is a 1949 Japanese drama film, directed by Yasujirō Ozu and produced by the Shochiku studio. It is based on the short novel Father and Daughter (Chichi to musume) by the 20th-century novelist and critic Kazuo Hirotsu, and was adapted for the screen by Ozu and his frequent collaborator, screenwriter Kogo Noda. The film was written and shot during the Allied Powers' Occupation of Japan and was subject to the Occupation's official censorship requirements. It stars Chishū Ryū, who was featured in almost all of the director’s films, and Setsuko Hara, marking her first of six appearances in Ozu’s work. It is the first installment of Ozu’s so-called “Noriko trilogy”—the others are Early Summer (Bakushu, 1951) and Tokyo Story (Tokyo Monogatari, 1953)—in each of which Hara portrays a young woman named Noriko, though the three Norikos are distinct, unrelated characters, linked primarily by their status as single women in postwar Japan.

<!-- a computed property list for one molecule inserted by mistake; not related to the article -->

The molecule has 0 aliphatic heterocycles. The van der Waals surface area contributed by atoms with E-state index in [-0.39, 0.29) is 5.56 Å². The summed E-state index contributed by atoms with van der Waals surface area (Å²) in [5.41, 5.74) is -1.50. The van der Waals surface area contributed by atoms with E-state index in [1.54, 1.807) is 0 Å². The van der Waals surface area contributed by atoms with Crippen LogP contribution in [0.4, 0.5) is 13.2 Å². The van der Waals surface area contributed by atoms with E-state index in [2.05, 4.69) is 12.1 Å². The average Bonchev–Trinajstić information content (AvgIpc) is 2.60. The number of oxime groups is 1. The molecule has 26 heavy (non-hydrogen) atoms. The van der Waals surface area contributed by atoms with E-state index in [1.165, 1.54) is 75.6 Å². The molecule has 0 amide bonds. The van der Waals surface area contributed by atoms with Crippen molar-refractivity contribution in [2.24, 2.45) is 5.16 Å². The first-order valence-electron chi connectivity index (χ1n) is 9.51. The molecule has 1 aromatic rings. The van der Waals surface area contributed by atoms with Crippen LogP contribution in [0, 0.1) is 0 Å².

Professor Shukichi Somiya (Chishu Ryu), a widower, has only one child, a twenty-seven-year-old unmarried daughter, Noriko (Setsuko Hara), who takes care of the household and the everyday needs—cooking, cleaning, mending, etc.—of her father. On a shopping trip to Tokyo, Noriko encounters one of her father's friends, Professor Jo Onodera (Masao Mishima), who lives in Kyoto. Noriko knows that Onodera, who had been a widower like her father, has recently remarried, and she tells him that she finds the very idea of his remarriage distasteful, even "filthy." Onodera, and later her father, tease her for having such thoughts.
|author||Kazuo Hirotsu Kōgo Noda Yasujirō Ozu|
|keywords||arranged marriage divorce engage film still gary cooper haruko sugimura home alone married new life noh production still unmarried wedding day young man young woman|
|publisher||New Yorker Films Shochiku|